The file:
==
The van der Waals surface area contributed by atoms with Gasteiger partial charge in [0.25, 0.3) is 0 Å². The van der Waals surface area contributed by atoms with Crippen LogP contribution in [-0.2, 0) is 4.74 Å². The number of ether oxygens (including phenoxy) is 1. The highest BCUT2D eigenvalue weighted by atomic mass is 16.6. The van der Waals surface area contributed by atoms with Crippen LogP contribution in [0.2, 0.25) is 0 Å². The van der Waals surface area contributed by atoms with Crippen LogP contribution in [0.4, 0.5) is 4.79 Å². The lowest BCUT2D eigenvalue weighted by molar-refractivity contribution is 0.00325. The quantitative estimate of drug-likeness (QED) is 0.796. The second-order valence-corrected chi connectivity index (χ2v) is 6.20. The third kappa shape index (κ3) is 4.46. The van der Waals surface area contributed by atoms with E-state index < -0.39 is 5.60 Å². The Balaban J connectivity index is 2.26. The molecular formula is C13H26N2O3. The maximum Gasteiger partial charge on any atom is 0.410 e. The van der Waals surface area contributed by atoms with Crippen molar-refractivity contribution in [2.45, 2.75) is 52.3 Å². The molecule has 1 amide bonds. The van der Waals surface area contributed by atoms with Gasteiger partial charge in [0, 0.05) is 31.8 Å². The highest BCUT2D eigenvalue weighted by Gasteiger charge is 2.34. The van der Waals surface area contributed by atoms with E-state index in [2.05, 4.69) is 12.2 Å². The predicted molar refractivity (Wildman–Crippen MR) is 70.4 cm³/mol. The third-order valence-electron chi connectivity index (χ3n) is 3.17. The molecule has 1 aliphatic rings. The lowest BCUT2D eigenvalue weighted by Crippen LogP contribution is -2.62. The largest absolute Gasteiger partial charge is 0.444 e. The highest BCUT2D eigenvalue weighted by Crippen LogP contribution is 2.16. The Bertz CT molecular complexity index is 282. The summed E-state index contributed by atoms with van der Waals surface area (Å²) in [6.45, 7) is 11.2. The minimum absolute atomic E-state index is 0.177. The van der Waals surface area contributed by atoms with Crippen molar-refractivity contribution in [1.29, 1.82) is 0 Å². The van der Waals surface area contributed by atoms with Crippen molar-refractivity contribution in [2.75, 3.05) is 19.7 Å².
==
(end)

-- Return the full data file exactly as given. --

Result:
The van der Waals surface area contributed by atoms with Gasteiger partial charge in [0.25, 0.3) is 0 Å². The van der Waals surface area contributed by atoms with Crippen LogP contribution in [-0.2, 0) is 4.74 Å². The number of ether oxygens (including phenoxy) is 1. The highest BCUT2D eigenvalue weighted by atomic mass is 16.6. The van der Waals surface area contributed by atoms with Crippen LogP contribution in [0.2, 0.25) is 0 Å². The van der Waals surface area contributed by atoms with Crippen LogP contribution in [0.4, 0.5) is 4.79 Å². The lowest BCUT2D eigenvalue weighted by molar-refractivity contribution is 0.00325. The quantitative estimate of drug-likeness (QED) is 0.796. The second-order valence-corrected chi connectivity index (χ2v) is 6.20. The third kappa shape index (κ3) is 4.46. The van der Waals surface area contributed by atoms with E-state index < -0.39 is 5.60 Å². The Balaban J connectivity index is 2.26. The molecular formula is C13H26N2O3. The maximum Gasteiger partial charge on any atom is 0.410 e. The van der Waals surface area contributed by atoms with Crippen molar-refractivity contribution in [2.45, 2.75) is 52.3 Å². The molecule has 1 amide bonds. The van der Waals surface area contributed by atoms with Gasteiger partial charge in [0, 0.05) is 31.8 Å². The highest BCUT2D eigenvalue weighted by Gasteiger charge is 2.34. The van der Waals surface area contributed by atoms with E-state index in [2.05, 4.69) is 12.2 Å². The predicted molar refractivity (Wildman–Crippen MR) is 70.4 cm³/mol. The third-order valence-electron chi connectivity index (χ3n) is 3.17. The molecule has 1 aliphatic rings. The lowest BCUT2D eigenvalue weighted by Crippen LogP contribution is -2.62. The largest absolute Gasteiger partial charge is 0.444 e. The highest BCUT2D eigenvalue weighted by Crippen LogP contribution is 2.16. The Bertz CT molecular complexity index is 282. The summed E-state index contributed by atoms with van der Waals surface area (Å²) in [6.45, 7) is 11.2. The minimum absolute atomic E-state index is 0.177. The van der Waals surface area contributed by atoms with Crippen molar-refractivity contribution in [1.29, 1.82) is 0 Å². The van der Waals surface area contributed by atoms with Crippen molar-refractivity contribution in [2.75, 3.05) is 19.7 Å².